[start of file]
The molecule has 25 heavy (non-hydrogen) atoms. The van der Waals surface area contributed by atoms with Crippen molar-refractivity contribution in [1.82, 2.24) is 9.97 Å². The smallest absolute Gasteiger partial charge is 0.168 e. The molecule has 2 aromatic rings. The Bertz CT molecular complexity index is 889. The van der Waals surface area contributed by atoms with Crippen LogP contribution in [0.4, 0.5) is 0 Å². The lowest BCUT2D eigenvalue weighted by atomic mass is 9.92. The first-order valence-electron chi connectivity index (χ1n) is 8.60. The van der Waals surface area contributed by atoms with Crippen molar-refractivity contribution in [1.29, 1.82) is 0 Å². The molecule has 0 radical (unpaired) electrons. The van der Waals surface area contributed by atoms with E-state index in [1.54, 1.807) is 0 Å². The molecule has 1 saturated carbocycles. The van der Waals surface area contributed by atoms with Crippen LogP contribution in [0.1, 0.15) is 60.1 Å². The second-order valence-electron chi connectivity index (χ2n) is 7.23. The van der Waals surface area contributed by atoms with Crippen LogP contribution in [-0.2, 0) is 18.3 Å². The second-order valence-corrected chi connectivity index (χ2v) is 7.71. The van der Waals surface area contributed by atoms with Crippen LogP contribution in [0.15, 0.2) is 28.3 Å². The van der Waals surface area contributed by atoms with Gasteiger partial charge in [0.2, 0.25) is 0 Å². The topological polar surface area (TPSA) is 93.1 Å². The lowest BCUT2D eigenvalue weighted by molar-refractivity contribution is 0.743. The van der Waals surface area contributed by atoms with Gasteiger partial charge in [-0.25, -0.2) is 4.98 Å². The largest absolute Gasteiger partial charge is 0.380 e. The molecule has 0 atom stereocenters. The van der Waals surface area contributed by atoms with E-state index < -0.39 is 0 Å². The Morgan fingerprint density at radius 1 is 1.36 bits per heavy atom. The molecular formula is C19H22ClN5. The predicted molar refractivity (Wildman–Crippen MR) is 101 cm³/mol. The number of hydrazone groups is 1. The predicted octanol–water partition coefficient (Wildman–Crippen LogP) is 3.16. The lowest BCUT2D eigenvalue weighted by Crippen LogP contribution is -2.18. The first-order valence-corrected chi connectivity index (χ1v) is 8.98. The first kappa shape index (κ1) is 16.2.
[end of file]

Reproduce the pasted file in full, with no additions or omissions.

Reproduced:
The molecule has 25 heavy (non-hydrogen) atoms. The van der Waals surface area contributed by atoms with Crippen molar-refractivity contribution in [1.82, 2.24) is 9.97 Å². The smallest absolute Gasteiger partial charge is 0.168 e. The molecule has 2 aromatic rings. The Bertz CT molecular complexity index is 889. The van der Waals surface area contributed by atoms with Crippen LogP contribution in [0.4, 0.5) is 0 Å². The lowest BCUT2D eigenvalue weighted by atomic mass is 9.92. The first-order valence-electron chi connectivity index (χ1n) is 8.60. The van der Waals surface area contributed by atoms with Crippen molar-refractivity contribution in [1.29, 1.82) is 0 Å². The molecule has 0 radical (unpaired) electrons. The van der Waals surface area contributed by atoms with E-state index in [1.54, 1.807) is 0 Å². The molecule has 1 saturated carbocycles. The van der Waals surface area contributed by atoms with Crippen LogP contribution in [0.1, 0.15) is 60.1 Å². The second-order valence-electron chi connectivity index (χ2n) is 7.23. The van der Waals surface area contributed by atoms with Crippen LogP contribution in [-0.2, 0) is 18.3 Å². The second-order valence-corrected chi connectivity index (χ2v) is 7.71. The van der Waals surface area contributed by atoms with Crippen LogP contribution in [0.15, 0.2) is 28.3 Å². The van der Waals surface area contributed by atoms with Gasteiger partial charge in [0.2, 0.25) is 0 Å². The topological polar surface area (TPSA) is 93.1 Å². The lowest BCUT2D eigenvalue weighted by molar-refractivity contribution is 0.743. The van der Waals surface area contributed by atoms with Gasteiger partial charge in [-0.25, -0.2) is 4.98 Å². The largest absolute Gasteiger partial charge is 0.380 e. The molecule has 0 atom stereocenters. The van der Waals surface area contributed by atoms with E-state index < -0.39 is 0 Å². The Morgan fingerprint density at radius 1 is 1.36 bits per heavy atom. The molecular formula is C19H22ClN5. The predicted molar refractivity (Wildman–Crippen MR) is 101 cm³/mol. The number of hydrazone groups is 1. The predicted octanol–water partition coefficient (Wildman–Crippen LogP) is 3.16. The lowest BCUT2D eigenvalue weighted by Crippen LogP contribution is -2.18. The first-order valence-corrected chi connectivity index (χ1v) is 8.98. The first kappa shape index (κ1) is 16.2.